Composite made from carbon fiber and epoxy resin is a material with heat conductivity x 40 times less than aluminum and 10 times less than steel.

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4 hours ago, stick9 said:

They've made huge strides in hockey helmet teach. You should try one.

ya huge strides from people who know science.  psulion22 does not know science. 

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3 hours ago, PBH said:

Highly heat conductive materials transfer temperature more easily than materials with low heat conductivity.

Composite made from carbon fiber and epoxy resin is a material with heat conductivity x 40 times less than aluminum and 10 times less than steel.

you have to spell it out for them, buddy.  so if we are trying to keep the metal edge on the ice cool, what will pull heat away from it faster?  metal or carbon fiber?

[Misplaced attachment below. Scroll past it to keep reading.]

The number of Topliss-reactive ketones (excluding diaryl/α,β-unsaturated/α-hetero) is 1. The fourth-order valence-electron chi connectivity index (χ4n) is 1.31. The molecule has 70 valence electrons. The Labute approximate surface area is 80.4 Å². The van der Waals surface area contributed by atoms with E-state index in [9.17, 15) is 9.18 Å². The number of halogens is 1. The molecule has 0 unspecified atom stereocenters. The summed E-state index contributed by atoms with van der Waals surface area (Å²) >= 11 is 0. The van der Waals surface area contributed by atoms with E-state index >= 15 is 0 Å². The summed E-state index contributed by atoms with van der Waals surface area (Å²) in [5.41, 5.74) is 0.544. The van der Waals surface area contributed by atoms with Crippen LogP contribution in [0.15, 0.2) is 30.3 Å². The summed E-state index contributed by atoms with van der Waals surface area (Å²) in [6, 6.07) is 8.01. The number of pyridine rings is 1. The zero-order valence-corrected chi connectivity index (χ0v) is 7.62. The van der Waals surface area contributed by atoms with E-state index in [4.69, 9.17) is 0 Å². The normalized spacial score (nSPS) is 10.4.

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21 hours ago, psulion22 said:

If this paper is accurate, then the lower mass of lighter steel runners doesn’t increase gliding due to higher surface melting. But does it lead to decreased contact force and therefore lower friction due to the decreased mass? 

A reduced ploughing force decreases the friction coefficient so yes a lighter steel runner should glide faster but the trade off is in acceleration and turns where an increase in ploughing force is important.

Lol I'm more concerned about the 30lbs of excess beer baggage I'm carrying around my middle than 30 grams in a skate blade!

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On 9/15/2021 at 6:35 PM, mojo122 said: